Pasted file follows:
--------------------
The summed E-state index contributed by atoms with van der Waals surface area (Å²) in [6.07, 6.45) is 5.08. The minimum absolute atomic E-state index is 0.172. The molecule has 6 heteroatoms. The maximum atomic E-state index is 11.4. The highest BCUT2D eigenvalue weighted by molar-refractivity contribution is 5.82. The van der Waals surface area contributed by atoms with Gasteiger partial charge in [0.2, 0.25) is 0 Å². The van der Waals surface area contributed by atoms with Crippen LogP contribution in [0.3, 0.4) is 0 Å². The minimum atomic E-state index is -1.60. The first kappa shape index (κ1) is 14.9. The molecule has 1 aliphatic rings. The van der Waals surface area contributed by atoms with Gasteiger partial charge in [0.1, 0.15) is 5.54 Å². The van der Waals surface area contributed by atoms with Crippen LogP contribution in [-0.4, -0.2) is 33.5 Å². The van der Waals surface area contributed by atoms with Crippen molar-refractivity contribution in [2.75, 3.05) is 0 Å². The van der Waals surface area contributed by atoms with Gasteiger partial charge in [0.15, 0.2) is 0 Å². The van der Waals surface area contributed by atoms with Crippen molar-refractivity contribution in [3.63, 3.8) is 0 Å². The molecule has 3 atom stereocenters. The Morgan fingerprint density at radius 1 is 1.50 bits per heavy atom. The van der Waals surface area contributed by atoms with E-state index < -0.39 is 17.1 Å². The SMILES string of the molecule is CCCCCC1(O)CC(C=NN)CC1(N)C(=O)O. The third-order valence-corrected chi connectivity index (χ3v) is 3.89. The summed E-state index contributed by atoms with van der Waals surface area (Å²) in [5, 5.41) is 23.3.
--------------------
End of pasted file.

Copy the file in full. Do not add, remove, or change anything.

The summed E-state index contributed by atoms with van der Waals surface area (Å²) in [6.07, 6.45) is 5.08. The minimum absolute atomic E-state index is 0.172. The molecule has 6 heteroatoms. The maximum atomic E-state index is 11.4. The highest BCUT2D eigenvalue weighted by molar-refractivity contribution is 5.82. The van der Waals surface area contributed by atoms with Gasteiger partial charge in [0.2, 0.25) is 0 Å². The van der Waals surface area contributed by atoms with Crippen LogP contribution in [0.3, 0.4) is 0 Å². The minimum atomic E-state index is -1.60. The first kappa shape index (κ1) is 14.9. The molecule has 1 aliphatic rings. The van der Waals surface area contributed by atoms with Gasteiger partial charge in [0.1, 0.15) is 5.54 Å². The van der Waals surface area contributed by atoms with Crippen LogP contribution in [-0.4, -0.2) is 33.5 Å². The van der Waals surface area contributed by atoms with Crippen molar-refractivity contribution in [2.75, 3.05) is 0 Å². The van der Waals surface area contributed by atoms with Gasteiger partial charge in [0.15, 0.2) is 0 Å². The van der Waals surface area contributed by atoms with Crippen molar-refractivity contribution in [3.63, 3.8) is 0 Å². The molecule has 3 atom stereocenters. The Morgan fingerprint density at radius 1 is 1.50 bits per heavy atom. The van der Waals surface area contributed by atoms with E-state index < -0.39 is 17.1 Å². The SMILES string of the molecule is CCCCCC1(O)CC(C=NN)CC1(N)C(=O)O. The third-order valence-corrected chi connectivity index (χ3v) is 3.89. The summed E-state index contributed by atoms with van der Waals surface area (Å²) in [5, 5.41) is 23.3.